I’ve visited the jungles many times
thanks to the Nature Channel.
Yes the big cats and the mighty elephants
and rhinoceros never fail to stir
but there’s always an insect or arachnid
I’ve never heard of
that does some amazing things:
like a cockroach that eats its partner
after they make love
and a spider who weaves an enormous web
that, in human terms,
would equate to half Manhattan.
Some guy dressed in khaki shirt and shorts
invites me to bend down with him
and watch a beetle maneuver a ball of dung
a hundred times its size.
And then he picks up a snake by its tail
as he explains to me how its fangs
contain enough venom to fell Arnold Schwarzenegger.
I’ll never remember the names of these tiny critters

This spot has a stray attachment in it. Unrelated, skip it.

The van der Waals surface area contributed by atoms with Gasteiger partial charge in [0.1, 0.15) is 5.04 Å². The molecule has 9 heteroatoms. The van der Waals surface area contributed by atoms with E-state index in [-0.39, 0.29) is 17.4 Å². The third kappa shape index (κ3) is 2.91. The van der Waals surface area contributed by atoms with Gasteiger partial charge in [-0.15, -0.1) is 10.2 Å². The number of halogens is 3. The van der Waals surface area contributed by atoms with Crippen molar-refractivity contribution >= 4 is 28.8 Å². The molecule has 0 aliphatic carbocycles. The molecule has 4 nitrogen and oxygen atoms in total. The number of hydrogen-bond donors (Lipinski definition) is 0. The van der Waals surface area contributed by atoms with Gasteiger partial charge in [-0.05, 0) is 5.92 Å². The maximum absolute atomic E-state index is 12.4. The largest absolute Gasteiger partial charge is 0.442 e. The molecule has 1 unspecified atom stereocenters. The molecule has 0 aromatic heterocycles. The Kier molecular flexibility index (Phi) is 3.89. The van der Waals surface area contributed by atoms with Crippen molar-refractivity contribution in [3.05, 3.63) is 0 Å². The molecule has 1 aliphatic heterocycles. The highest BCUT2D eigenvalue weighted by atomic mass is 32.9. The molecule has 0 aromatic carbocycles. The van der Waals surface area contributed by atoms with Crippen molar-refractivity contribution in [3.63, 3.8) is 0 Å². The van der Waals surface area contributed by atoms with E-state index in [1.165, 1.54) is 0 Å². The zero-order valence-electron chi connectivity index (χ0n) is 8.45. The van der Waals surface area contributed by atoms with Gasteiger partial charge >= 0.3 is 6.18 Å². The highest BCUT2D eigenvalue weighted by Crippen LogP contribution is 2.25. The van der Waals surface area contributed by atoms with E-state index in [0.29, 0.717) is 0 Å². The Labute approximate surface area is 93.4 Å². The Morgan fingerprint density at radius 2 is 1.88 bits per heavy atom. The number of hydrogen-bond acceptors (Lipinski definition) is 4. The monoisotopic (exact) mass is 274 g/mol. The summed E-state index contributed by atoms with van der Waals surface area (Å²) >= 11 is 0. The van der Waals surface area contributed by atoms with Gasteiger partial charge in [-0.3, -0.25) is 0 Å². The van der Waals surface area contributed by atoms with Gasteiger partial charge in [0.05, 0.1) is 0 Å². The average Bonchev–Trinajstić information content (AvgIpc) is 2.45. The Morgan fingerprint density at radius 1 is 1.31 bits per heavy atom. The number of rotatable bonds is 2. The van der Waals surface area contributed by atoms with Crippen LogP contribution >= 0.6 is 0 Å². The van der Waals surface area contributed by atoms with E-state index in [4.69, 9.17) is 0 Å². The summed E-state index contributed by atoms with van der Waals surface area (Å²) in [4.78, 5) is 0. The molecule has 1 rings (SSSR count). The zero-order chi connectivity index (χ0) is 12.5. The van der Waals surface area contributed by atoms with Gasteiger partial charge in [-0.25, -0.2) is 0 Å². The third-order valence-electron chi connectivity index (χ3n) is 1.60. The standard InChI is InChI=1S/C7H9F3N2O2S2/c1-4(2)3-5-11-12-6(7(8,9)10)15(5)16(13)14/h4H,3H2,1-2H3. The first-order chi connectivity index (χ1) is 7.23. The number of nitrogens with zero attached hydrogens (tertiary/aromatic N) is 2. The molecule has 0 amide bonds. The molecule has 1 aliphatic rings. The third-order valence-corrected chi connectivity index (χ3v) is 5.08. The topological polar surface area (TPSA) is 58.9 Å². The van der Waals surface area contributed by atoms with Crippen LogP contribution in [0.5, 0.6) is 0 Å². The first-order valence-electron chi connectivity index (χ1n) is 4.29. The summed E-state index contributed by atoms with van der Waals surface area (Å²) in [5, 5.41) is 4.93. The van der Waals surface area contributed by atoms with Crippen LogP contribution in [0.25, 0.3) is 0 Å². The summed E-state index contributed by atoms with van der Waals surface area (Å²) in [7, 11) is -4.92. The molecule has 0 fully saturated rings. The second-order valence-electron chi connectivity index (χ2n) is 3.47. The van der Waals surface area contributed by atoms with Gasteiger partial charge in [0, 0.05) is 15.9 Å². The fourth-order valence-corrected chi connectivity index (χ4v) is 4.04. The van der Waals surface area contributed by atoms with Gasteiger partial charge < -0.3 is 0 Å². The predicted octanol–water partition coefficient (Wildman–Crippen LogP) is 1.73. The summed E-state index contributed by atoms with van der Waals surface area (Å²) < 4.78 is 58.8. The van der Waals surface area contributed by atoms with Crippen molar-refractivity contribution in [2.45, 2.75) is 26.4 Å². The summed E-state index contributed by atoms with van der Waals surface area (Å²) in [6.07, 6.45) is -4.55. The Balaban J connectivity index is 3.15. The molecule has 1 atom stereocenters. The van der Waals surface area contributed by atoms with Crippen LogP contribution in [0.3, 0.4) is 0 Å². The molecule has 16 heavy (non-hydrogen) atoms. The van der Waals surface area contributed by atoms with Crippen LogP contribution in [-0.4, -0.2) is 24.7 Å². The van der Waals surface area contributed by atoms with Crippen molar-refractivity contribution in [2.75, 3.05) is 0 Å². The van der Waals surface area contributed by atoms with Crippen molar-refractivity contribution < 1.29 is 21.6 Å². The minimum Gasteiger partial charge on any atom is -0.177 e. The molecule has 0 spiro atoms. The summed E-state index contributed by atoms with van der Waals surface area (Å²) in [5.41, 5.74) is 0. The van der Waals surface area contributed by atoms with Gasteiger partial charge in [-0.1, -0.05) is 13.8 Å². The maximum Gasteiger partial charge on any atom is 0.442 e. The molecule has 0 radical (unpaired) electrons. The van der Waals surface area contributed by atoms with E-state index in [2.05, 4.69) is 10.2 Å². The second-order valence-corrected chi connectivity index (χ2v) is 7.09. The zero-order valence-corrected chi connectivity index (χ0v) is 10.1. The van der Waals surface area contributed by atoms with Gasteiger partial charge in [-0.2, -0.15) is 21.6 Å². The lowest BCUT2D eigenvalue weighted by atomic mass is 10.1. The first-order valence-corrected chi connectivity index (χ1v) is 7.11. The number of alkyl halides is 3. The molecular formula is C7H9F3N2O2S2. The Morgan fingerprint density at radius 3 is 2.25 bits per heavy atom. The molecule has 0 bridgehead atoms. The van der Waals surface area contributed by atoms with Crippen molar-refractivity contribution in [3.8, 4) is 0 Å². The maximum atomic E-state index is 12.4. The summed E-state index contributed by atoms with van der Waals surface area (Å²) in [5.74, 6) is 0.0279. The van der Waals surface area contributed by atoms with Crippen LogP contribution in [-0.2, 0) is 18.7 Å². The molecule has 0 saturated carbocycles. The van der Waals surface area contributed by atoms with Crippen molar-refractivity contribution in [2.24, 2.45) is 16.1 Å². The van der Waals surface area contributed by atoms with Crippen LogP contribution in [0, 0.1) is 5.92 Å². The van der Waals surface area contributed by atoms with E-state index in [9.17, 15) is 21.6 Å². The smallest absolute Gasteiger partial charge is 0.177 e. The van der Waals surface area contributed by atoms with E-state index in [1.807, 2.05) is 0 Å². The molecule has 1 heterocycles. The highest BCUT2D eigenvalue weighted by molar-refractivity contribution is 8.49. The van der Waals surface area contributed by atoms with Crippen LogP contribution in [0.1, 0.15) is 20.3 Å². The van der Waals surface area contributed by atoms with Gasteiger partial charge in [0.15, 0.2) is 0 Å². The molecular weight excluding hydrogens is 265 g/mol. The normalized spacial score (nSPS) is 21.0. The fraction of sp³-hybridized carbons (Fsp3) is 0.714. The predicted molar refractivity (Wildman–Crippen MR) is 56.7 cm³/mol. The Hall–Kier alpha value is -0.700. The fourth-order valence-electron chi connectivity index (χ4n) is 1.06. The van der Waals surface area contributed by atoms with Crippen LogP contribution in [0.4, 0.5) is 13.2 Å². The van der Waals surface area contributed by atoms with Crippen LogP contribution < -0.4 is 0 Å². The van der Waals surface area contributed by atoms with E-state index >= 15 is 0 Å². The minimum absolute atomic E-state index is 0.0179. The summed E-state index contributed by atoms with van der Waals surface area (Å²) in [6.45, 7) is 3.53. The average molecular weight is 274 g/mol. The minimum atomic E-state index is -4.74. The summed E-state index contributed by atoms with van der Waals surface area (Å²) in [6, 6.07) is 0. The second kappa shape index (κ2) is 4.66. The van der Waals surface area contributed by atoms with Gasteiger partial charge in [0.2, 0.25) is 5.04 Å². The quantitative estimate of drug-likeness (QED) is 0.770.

but, when I’m in their moment,
I too feel the urge to feast on a naked body
or spread my net so wide it traps,
sucks the life from, all of Providence
or roll my next year’s sustenance
across a mile of desert sand
or even wrap my mouth around the ankle of
the former governor of California.
Yes, I’ve visited my nature many times
thanks to what I call the Jungle Channel.
John Grey is an Australian poet, US resident, recently published in Orbis, Dalhousie Review and the Round Table. Latest books, “Leaves On Pages” and “Memory Outside The Head” are available through Amazon. Work upcoming in Lana Turner and Hollins Critic.